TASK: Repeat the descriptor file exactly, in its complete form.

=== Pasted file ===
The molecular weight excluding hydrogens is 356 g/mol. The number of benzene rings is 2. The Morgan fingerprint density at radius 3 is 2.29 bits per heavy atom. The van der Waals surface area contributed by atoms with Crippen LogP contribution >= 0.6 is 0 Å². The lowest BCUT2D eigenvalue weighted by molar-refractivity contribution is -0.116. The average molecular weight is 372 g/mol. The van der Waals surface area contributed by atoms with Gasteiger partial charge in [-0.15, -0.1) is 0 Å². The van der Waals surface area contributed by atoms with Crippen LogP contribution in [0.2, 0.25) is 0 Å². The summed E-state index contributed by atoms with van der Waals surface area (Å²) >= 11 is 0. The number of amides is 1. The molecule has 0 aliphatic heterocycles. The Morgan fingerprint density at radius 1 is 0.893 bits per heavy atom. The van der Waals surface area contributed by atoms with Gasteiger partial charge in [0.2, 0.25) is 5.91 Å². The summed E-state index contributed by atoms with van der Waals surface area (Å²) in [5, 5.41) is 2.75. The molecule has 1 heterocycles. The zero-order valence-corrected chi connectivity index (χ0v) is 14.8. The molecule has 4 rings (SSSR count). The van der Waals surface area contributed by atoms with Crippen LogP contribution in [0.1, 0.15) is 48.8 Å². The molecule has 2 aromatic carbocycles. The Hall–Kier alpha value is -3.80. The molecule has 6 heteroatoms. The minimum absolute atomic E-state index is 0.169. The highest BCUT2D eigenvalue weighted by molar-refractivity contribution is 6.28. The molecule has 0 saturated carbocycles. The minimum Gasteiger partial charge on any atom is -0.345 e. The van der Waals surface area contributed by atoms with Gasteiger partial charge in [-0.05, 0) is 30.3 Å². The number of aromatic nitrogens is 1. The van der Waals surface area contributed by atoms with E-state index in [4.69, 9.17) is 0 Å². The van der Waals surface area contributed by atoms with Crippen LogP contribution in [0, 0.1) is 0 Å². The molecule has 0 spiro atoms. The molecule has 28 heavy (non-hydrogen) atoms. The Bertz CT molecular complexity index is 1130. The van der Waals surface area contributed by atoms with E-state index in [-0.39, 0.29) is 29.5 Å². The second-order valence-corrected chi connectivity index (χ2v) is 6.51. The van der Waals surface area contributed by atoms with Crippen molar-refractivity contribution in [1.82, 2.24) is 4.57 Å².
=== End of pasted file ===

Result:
The molecular weight excluding hydrogens is 356 g/mol. The number of benzene rings is 2. The Morgan fingerprint density at radius 3 is 2.29 bits per heavy atom. The van der Waals surface area contributed by atoms with Crippen LogP contribution >= 0.6 is 0 Å². The lowest BCUT2D eigenvalue weighted by molar-refractivity contribution is -0.116. The average molecular weight is 372 g/mol. The van der Waals surface area contributed by atoms with Gasteiger partial charge in [-0.15, -0.1) is 0 Å². The van der Waals surface area contributed by atoms with Crippen LogP contribution in [0.2, 0.25) is 0 Å². The summed E-state index contributed by atoms with van der Waals surface area (Å²) >= 11 is 0. The number of amides is 1. The molecule has 0 aliphatic heterocycles. The Morgan fingerprint density at radius 1 is 0.893 bits per heavy atom. The van der Waals surface area contributed by atoms with Gasteiger partial charge in [0.2, 0.25) is 5.91 Å². The summed E-state index contributed by atoms with van der Waals surface area (Å²) in [5, 5.41) is 2.75. The molecule has 1 heterocycles. The zero-order valence-corrected chi connectivity index (χ0v) is 14.8. The molecule has 4 rings (SSSR count). The van der Waals surface area contributed by atoms with Crippen LogP contribution in [0.1, 0.15) is 48.8 Å². The molecule has 2 aromatic carbocycles. The Hall–Kier alpha value is -3.80. The molecule has 6 heteroatoms. The minimum absolute atomic E-state index is 0.169. The highest BCUT2D eigenvalue weighted by molar-refractivity contribution is 6.28. The molecule has 0 saturated carbocycles. The minimum Gasteiger partial charge on any atom is -0.345 e. The van der Waals surface area contributed by atoms with Gasteiger partial charge in [-0.05, 0) is 30.3 Å². The number of aromatic nitrogens is 1. The van der Waals surface area contributed by atoms with E-state index in [4.69, 9.17) is 0 Å². The van der Waals surface area contributed by atoms with Crippen LogP contribution in [0, 0.1) is 0 Å². The molecule has 0 spiro atoms. The molecule has 28 heavy (non-hydrogen) atoms. The Bertz CT molecular complexity index is 1130. The van der Waals surface area contributed by atoms with E-state index in [-0.39, 0.29) is 29.5 Å². The second-order valence-corrected chi connectivity index (χ2v) is 6.51. The van der Waals surface area contributed by atoms with Crippen molar-refractivity contribution in [1.82, 2.24) is 4.57 Å².